March 07, 2009
Time again to support your local microbrewer

I've mentioned before that the microbrewers are going to try again as they did in 2007 to get a law passed that would allow them to sell their wares at their bottling plants. Here's an update in the Chron on where that stands.

State Rep. Jessica Farrar, D-Houston, introduced a bill this week allowing small brewers -- those producing no more than 250,000 barrels a year -- to sell up to 5,000 barrels' worth of beer annually at their breweries.

On Monday, she said she felt the bill was limited enough to balance the brewers' interest with those of distributors, the middlemen between breweries and the public.

By Thursday, Farrar had already run into stiff resistance from the distributors' lobby.

"The industry feels that if you crack the door, you'll open a Pandora's box," she said.

Rep. Farrar's bill is HB2094. As I noted in my previous entry, there are some similar bills already out there - SB754 by Sen. Wendy Davis, and its companion HB1062 by Rep. Lon Burnam. The problem with these bills is the same as it has always been: The lobby for the big brewers hates it and wants it dead.

Farrar, who two years ago introduced similar legislation that never came out of committee, said she would be willing to further confine the current bill -- restricting the direct sales to the conclusion of a brewery tour, say, or limiting how much beer could be sold to an individual.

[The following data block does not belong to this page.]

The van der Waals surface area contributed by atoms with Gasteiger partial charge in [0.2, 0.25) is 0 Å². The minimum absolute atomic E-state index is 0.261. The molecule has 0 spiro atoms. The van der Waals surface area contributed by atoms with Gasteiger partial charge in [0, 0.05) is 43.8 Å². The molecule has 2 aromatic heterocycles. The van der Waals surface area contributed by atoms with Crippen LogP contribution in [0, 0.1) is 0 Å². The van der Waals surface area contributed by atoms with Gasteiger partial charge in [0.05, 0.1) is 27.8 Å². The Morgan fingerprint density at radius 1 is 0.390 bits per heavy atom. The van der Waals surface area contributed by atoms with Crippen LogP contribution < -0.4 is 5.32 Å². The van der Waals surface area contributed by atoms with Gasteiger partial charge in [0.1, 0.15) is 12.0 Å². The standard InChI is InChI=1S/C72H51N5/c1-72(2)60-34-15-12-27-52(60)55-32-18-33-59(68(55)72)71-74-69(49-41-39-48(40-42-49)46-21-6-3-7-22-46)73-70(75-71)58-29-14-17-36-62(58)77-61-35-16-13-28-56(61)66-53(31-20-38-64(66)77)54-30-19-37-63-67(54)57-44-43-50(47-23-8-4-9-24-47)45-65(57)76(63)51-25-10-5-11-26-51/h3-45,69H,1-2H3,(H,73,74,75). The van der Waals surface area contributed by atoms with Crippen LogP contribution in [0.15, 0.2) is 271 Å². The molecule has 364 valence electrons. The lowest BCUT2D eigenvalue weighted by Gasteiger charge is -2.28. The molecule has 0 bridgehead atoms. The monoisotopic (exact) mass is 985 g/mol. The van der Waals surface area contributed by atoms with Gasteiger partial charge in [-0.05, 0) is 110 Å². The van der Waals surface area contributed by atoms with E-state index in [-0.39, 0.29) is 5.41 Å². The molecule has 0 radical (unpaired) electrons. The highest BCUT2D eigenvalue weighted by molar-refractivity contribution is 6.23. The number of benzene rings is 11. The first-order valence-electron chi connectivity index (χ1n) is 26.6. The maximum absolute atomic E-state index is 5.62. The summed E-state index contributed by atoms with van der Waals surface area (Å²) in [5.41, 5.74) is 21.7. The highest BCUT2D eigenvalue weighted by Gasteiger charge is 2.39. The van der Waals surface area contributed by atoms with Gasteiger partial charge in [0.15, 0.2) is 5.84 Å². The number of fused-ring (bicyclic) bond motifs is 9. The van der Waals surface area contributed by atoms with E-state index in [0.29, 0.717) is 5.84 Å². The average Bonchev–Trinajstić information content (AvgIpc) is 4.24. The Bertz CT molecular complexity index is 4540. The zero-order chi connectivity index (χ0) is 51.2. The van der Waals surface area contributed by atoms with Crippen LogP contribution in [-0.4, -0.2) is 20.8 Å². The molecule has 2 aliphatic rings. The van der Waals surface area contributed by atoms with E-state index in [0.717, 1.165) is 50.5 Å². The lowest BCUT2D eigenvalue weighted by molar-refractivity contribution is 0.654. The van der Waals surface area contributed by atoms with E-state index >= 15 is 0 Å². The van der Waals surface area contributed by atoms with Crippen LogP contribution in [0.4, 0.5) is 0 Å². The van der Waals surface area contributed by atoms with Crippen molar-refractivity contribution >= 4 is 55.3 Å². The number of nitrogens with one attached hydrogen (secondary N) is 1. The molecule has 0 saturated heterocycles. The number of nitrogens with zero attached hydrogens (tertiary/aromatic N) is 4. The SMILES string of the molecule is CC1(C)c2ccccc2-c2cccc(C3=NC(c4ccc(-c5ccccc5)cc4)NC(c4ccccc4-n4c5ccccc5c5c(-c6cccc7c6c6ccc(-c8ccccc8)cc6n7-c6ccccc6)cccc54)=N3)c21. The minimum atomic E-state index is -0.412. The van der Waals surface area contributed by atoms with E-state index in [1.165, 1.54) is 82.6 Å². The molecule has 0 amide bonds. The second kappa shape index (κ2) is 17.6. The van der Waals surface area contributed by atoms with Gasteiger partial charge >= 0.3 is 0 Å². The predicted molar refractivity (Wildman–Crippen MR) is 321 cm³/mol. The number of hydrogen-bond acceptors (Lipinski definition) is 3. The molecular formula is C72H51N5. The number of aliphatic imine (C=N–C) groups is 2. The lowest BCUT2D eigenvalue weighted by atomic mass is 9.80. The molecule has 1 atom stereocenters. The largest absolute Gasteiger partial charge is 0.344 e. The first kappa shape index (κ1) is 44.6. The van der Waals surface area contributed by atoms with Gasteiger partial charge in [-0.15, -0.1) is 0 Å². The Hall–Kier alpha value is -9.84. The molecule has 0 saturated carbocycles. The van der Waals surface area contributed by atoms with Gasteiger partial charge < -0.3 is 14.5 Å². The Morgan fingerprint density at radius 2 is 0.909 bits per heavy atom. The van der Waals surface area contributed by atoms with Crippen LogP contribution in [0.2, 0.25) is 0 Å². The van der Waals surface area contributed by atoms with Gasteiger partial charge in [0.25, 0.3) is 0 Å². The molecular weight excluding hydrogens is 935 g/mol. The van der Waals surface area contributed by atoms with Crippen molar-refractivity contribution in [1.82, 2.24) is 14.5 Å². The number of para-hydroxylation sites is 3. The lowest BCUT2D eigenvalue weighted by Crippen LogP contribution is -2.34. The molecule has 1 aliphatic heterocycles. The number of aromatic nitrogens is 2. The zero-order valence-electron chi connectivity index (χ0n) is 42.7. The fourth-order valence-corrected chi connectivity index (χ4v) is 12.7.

But regardless, she said, the law needs to recognize the way alcoholic beverages are produced and marketed today. She cited the change a few years ago allowing online sales of wine.

Brock Wagner, the Saint Arnold founder, said allowing small breweries to sell on site would build brand awareness and could actually increase sales at groceries, liquor stores and bars.

"We are not trying to compete with the retailers or our distributors," he said.

For example, Saint Arnold hosts a popular brewery tour each Saturday. Visitors see how the beer is made and can sample some of the varieties. If they could take a six-pack home, Wagner said, they would be more likely to remember the style they liked the next time they go to the store. Or they could share with a friend, who might also then buy the beer.

As it is now, when the tour is over, the brewery can't legally sell anything stronger than root beer.

Imagine touring a Hill Country winery and being told you couldn't take home one of the bottles you liked.

Farrar agreed that a law change would boost tourism.

"Having this allows a visitor to the brewery to have a more complete experience," she said.

"This would be a huge win for the 'little guys,' " added Scott Birdwell, owner of DeFalco's Home Wine & Beer Supplies in Houston, in an e-mail.

It would also be a huge win for a freer market, since what we have now is effectively an oligopoly for the big distributors. They're an entrenched and powerful special interest, and they have no desire to budge even if it wouldn't do them any real harm, as is the case here. The best thing you can do to counter them is to contact your own representative and ask him or her to support any of the bills listed above. This isn't about Rs and Ds, it's about beer. You can't get more bipartisan than that. Cory has more.

Posted by Charles Kuffner on March 07, 2009 to That's our Lege

It will be a test of strength for Republican conservatives, playing to their religious base, whether this bill pases. Why on earth the state sees a need to regulate the sale of alcohol, as opposed to regulating the sale of bananas or baby carriages, still baffles me.

Posted by: Dennis on March 7, 2009 9:01 AM

"This isn't about Rs and Ds, it's about beer."

Great line, Charles, and so true.

Posted by: Bob on March 7, 2009 9:10 AM
Post a comment

(If you haven't left a comment here before, you may need to be approved by the site owner before your comment will appear. Until then, it won't appear on the entry. Thanks for waiting.)